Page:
Thursday, October 20, 2011

The Good and Bad of Praying

Well I can see that God doesn't want me to pray that much to him. I got ill on Rosh Hashana and wanted to pray for Gilad Shalit's release in synagogue. I even had a special prayer printed out on a large piece of paper and the person leading the service asked me to read the prayer. But I couldn't go after all that preparation and the piece of paper just hung out in my kitchen along with the other "to do" things, in a pile. And thankfully, despite my not having prayed for his release, he was released anyways.

Now there's Sukkot. I had gone to see Israeli heavy metal band Orphaned Land in Tel Aviv and we were one of the very few over 50s there. We waited in line with all these teens wearing black Metallica and Marilyn Manson t-shirts and they looked at us as if we were parental spies. Then we just talked to them and I think they were actually thrilled that someone of our age would listen to them at all, never mind sharing a love of the same music. Some of these kids flew in from Switzerland and Germany, where this band has a huge following and plays metal festivals in front of 100,000 fans. I especially love the band's ethos, which is to get Arabs (from many different countries) and Israelis/Jews together through their music with the way they combine religious texts/music into their songs. Who said heavy metal is all about war, blood and destruction? And to top it all off, their lead singer looks like a tattooed Jesus. In fact, one teenage fan from Europe said if Kobi was Jesus, he'd go to church.

I was surprised that standing in the front, people were friendly, that I wasn't crushed, that people wouldn't kill me (as I feared from going to a metal concert)and I even sensed a spiritual energy from the audience to the band and vice versa. Their music is metal, but has a Middle Eastern element in it, and as they explained in a video shown right before their show, they used to sit in synagogues filled with Iraqi and Libyan old men and listen to their liturgy which would the get incorporated into their music. I laughed as I pictured these long-haired tattooed men, sitting in shul with these elderly men, who probably didn't know what hit them. That's why I'm so intrigued. One fan said he had come from Germany and would never have stepped foot in Israel if it weren't for them, and was astounded at how warm, friendly and open Israelis are. "They even invited me to stay over their homes and they are total strangers!" But our age showed as after the show, I didn't stick around for the "meet and greet" the band had with their fans and as it was, we got home at 4:00 am, even after our own children trudged in with their partying.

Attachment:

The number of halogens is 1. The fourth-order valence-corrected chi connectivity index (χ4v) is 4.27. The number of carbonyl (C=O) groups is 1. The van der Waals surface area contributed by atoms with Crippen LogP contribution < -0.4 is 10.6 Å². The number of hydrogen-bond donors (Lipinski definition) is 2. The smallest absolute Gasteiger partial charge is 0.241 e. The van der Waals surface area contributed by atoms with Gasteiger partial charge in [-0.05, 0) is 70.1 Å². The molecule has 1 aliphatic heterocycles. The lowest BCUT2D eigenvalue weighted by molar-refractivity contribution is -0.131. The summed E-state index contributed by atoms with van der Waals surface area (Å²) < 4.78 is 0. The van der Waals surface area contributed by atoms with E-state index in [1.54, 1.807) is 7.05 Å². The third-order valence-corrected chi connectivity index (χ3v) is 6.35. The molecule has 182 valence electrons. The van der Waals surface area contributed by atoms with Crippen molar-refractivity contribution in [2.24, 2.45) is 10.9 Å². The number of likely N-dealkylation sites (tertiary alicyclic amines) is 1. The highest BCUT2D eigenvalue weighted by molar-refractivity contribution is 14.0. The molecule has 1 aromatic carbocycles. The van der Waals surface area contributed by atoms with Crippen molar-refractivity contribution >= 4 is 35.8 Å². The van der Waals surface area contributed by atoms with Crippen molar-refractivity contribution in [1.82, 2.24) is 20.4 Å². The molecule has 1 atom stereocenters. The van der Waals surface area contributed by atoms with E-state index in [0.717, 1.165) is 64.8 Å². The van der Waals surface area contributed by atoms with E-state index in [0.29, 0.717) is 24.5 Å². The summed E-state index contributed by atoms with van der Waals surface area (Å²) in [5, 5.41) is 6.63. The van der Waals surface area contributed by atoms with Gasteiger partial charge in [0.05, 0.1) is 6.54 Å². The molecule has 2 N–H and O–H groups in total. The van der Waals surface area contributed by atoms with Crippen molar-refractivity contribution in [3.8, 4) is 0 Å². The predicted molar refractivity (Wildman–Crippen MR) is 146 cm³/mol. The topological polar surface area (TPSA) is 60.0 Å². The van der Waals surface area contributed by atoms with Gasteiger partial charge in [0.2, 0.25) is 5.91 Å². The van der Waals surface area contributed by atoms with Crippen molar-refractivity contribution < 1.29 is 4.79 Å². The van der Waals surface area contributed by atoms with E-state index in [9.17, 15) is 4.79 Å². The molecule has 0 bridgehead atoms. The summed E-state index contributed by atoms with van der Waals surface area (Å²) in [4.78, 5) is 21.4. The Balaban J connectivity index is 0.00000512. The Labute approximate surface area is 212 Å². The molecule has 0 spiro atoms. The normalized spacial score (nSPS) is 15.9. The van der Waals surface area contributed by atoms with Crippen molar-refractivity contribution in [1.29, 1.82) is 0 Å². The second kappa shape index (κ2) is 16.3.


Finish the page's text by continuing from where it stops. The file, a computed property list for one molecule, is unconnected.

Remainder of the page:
The next morning my daughter and I were having our coffee together and she told me how much she loved her boyfriend.

She said, "He told me that he hadn't had dated seriously in years and that for a year and a half, all he did was pray that he'd find the right one."

And I looked at my daughter, the one who usually complains about everything, and laughed until I was hoarse and I thought, - oh dear. This poor guy prays to God for a year and a half and this is what he gets? Oy vey. But he does seem to believe that God has answered his prayers and that's all that matters.

Saturday, October 15, 2011

More Highs on the Holidays

Yom Kippur went better than expected. My kids were asking me all sorts of questions - like my still AWOL son asking me - 

"Mom, what will happen if I break the fast?"

"Nothing really. You just won't feel quite part of the community at large if you do, but you'll feel really good if you don't break your fast. Like you'll have this amazing 'yay! I did it' moment."

My growling Hubby was continously reminding me of one sin in particular that I do (going to Arab homes/restaurants to eat their "halal" meat), so I left him at home to seethe with my sins in mind, while I went to synagogue for Kol Nidre services. I hadn't gone seriously to synagogue for Yom Kippur in years because I can't follow the Kurdish, Yemenite, Moroccan, Iraqi, Syrian services that are all over the place in my neighborhood, plus the familiar Ashkenazi one is too dry with all those perfect "real housewives of Maaleh Adumim". I don't fit in. Period. But a Conservative congregation just sprung up over the past year and they were really trying to make a go of it in this mostly Orthodox-ruled enclave. Afraid that it was going to be just a ho-hum service, I was happily surprised. For one, they began with three people, each doing a different version of Kol Nidre. The energy was good, inclusive and happy. They mixed in a bit of Sephardic (middle-eastern) melodic liturgy which I was thrilled to sing along to and was able to easily follow. It felt like family. After all, isn't this exactly what my family has become with my daughters all marrying/dating into Sephardic families from Tunisia, Turkey, Spain and Morocco? So I really felt a kinship with the service and with the congregants who were also a mixture of Jews from all over the place, albeit without any Ethiopians. The next day I attended the "Neila" closing service, which was led beautifully by an Orthodox woman who was open-minded enough to do the service in front of a mixed-seated crowd (Conservative congregations have mixed gender seating, as opposed to Orthodox, which separate men and women during services). People brought cakes, fruit and soft drinks to break their fast and it was lovely to mingle afterwards with this very friendly new-found community.  I brought in the Muslim Ramadan custom of breaking the fast with a date and water and explained this custom to a few people.